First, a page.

After performing a local anesthesia and having checked that everything is numbed and that you don't feel anything, the surgeon makes an incision in the gum, takes off the mucosa and extracts the excessively decayed teeth. The alveoli are curetted and cleaned. Banked bone can be added if you wish to have dental implants in the future.

 Depending on the need, the surgeon will have to trephine the perimeter of a tooth in order to extract it more easily (the devitalized teeth often break and require a surgical extraction). Once the teeth are extracted, he stitches with absorbable suture (which will disappear within 3 weeks). All the surgery is painless. The surgeon will check the wound about 3 weeks after the surgery, depending on the surgical procedure.


Directly after the surgery, you can feel that your lip, chin or tongue are swollen and numb. This is simply due to the effects of local anesthesia, which usually wears off within hours.

You will need to put ice on the cheeks (cold pack) to reduce the swelling. The swelling of the cheeks appears gradually and reaches its maximum 48 hours after the surgery. The swelling varies from a patient to another: some swell more than others. In some cases, a hematoma may occur. All this is of course temporary.

A minor bleeding may occur in the operated areas, but it stops quickly.

A temporary mouth opening limitation can also occur, but it is temporary. Physiotherapy sessions will be exceptionally prescribed if necessary.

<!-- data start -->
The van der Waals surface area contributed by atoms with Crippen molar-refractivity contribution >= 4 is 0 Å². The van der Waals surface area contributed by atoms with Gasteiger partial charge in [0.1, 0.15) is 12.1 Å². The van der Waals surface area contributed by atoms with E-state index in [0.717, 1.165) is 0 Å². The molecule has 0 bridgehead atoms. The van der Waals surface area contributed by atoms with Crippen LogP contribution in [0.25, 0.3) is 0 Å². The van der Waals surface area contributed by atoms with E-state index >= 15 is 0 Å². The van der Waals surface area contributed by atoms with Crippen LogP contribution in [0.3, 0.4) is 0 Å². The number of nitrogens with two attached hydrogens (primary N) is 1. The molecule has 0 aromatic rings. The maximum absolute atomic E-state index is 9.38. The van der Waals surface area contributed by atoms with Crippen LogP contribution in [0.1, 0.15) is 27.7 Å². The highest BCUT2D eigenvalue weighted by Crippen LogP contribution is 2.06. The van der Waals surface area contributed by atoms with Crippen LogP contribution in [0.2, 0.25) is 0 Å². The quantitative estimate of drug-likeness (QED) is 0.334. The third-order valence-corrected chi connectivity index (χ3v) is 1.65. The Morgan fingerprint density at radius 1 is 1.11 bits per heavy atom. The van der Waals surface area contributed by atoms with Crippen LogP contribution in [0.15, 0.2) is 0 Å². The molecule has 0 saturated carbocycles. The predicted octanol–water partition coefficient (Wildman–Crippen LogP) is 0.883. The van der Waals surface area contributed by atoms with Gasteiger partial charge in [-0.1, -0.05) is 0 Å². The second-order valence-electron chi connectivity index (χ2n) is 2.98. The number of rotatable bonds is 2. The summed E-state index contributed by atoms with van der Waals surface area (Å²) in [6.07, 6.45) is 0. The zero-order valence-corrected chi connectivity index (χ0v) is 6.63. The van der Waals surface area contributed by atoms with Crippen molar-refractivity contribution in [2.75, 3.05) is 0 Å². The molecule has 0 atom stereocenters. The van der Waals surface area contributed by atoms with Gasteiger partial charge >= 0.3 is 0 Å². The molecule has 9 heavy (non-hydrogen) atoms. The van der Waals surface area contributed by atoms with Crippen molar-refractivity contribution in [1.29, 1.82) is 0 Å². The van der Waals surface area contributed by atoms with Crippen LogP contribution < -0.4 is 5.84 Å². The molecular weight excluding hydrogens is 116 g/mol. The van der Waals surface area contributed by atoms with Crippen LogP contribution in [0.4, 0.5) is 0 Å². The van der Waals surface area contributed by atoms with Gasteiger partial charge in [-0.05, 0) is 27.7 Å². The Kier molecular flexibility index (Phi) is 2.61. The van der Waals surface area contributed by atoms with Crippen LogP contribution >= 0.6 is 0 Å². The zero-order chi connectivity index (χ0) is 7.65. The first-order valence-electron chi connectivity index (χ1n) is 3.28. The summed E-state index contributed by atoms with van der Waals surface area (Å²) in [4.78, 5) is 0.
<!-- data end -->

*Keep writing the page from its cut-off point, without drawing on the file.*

Postoperative instructions:

  • Do not smoke (smoking slows down the healing processes and increases the risks of postoperative infections)
  • In case of immediate prosthesis, do not remove it during the following 48 hours, otherwise it will be very difficult for you to put it back because of the swelling. After 48 hours, you can remove it, rinse it, and reposition it with COREGA if necessary.
  • Brush your teeth from the following night, after each meal, with a soft-bristled toothbrush. Good postoperative oral hygiene is essential and a guarantee of healing.
  • Soft, lukewarm or cold food for 2 days after surgery (creams, soups, pasta...)
  • Apply cold ice on the cheeks for 2 days after surgery, then progressively return to a normal diet, 3 days after surgery.
  • In case of bleeding, bite on a gauze or on a tea bag (better), for 30 minutes: the tea has hemostatic properties. Do not spit, it stimulates salivation and increases stress and therefore bleeding.

Postoperative medication:

Carefully follow the prescription and dosage.


Any surgical procedure, even performed in the best conditions of competence and safety in accordance with the current scientific data and the regulation in force, carries risks of complication. Although very rare, the complications of the teeth extractions are: